Oleh: Lusianah, S.E., M.Ak.

Ethical standards are derived from societal mores and deep-rooted personal beliefs about issues of right and wrong that are not universally agreed upon. It is quite possible for two individuals, both of whom consider themselves to be acting ethically, to be on opposite sides of an issue. Often, we confuse ethical issues with legal issues.

We have been inundated with scandals in the stock market, stories of computer crimes and viruses, and almost obscene charges of impropriety and illegalities by corporate executives. Using covert compensation schemes, Enron’s CFO Andy Fastow managed to improve his personal wealth by approximately $40 million. Similarly, Dennis Kozowski of Tyco, Richard Scrushy of HealthSouth, and Bernie Ebbers of WorldCom all became wealthy beyond imagination while driving their companies into the ground. Indeed, during the period from early 1999 to May 2002, the executives of 25 companies extracted $25 billion worth of special compensation, stock options, and private loans from their organizations while their companies’ stock plummeted 75 percent or more.

Business Ethics

Ethics pertains to the principles of conduct that individuals use in making choices and guiding their behavior in situations that involve the concepts of right and wrong. More specifically, business ethics involves finding the answers to two questions:

  1. How do managers decide what is right in conducting their business?
  2. Once managers have recognized what is right, how do they achieve it?

Ethical issues in business can be divided into four areas: equity, rights, honesty, and the exercise of corporate power.

Making Ethical Decisions

Business organizations have conflicting responsibilities to their employees, shareholders, customers, and the public. Every major decision has consequences that potentially harm or benefit these constituents. For example, implementing a new computer information system within an organization may cause some employees to lose their jobs, while those who remain enjoy the benefit of improved working conditions. Seeking a balance between these consequences is the managers’ ethical responsibility.

The following ethical principles provide some guidance in the discharge of this responsibility.

  • Proportionality. The benefit from a decision must outweigh the risks. Furthermore, there must be no alternative decision that provides the same or greater benefit with less risk.
  • Justice. The benefits of the decision should be distributed fairly to those who share the risks. Those who do not benefit should not carry the burden of risk.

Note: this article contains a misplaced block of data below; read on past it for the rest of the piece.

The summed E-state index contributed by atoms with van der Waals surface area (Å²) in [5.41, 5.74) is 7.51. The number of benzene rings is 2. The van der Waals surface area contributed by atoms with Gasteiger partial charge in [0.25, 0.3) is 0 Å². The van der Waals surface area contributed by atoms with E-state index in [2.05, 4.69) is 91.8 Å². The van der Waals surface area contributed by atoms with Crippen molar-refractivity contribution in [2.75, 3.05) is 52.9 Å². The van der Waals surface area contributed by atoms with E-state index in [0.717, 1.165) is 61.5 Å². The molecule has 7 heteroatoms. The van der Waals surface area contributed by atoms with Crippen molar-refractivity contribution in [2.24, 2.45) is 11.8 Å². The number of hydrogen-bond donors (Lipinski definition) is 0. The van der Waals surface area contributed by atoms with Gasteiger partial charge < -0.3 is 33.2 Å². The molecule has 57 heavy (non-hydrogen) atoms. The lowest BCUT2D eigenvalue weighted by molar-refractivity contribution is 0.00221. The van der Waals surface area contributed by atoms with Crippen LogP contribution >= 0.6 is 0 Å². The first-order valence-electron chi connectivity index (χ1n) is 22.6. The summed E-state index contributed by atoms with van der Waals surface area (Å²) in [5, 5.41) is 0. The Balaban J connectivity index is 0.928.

• Minimize risk. Even if judged acceptable by the principles, the decision should be implemented so as to minimize all of the risks and avoid any unnecessary risks.

Computer Ethics

The use of information technology in business has had a major impact on society and thus raises significant ethical issues regarding computer crime, working conditions, privacy, and more. Computer ethics is “the analysis of the nature and social impact of computer technology and the corresponding formulation and justification of policies for the ethical use of such technology.

Sarbanes-Oxley Act and Ethical Issues

Public outcry surrounding ethical misconduct and fraudulent acts by executives of Enron, Global Crossing, Tyco, Adelphia, WorldCom, and others spurred Congress into passing the American Competitiveness and Corporate Accountability Act of 2002. This wide-sweeping legislation, more commonly known as the Sarbanes-Oxley Act (SOX), is the most significant securities law since the SEC Acts of 1933 and 1934. SOX has many provisions designed to deal with specific problems relating to capital markets, corporate governance, and the auditing profession. Several of these are discussed later in the chapter. At this point, we are concerned primarily with Section 406 of the act, which pertains to ethical issues.

  • Conflicts of Interest. The company’s code of ethics should outline procedures for dealing with actual or apparent conflicts of interest between personal and professional relationships.
  • Full and Fair Disclosures. This provision states that the organization should provide full, fair, accurate, timely, and understandable disclosures in the documents, reports, and financial statements that it submits to the SEC and to the public.
  • Legal Compliance. Codes of ethics should require employees to follow applicable governmental laws, rules, and regulations.
  • Internal Reporting of Code Violations. The code of ethics must provide a mechanism to permit prompt internal reporting of ethics violations.
  • Accountability. An effective ethics program must take appropriate action when code violations occur.

6 Ethical Issues in Business:

  1. Harassment and Discrimination in the Workplace
  2. Health and Safety in the Workplace
  3. Whistleblowing or Social Media Rants
  4. Ethics in Accounting Practices
  5. Nondisclosure and Corporate Espionage
  6. Technology and Privacy Practices


  • Hall, A. J. 2008. Accounting Information System. Sixth Edition. South-Western Cengage Learning.
  • Google Image. 2020
  • Oster, V. K. 2019. List of Ethical Issues in Business. SmallbusinessCharon.
  • 2020. 6 Ethical Issues in Business and What to Do About Them. Springghr.com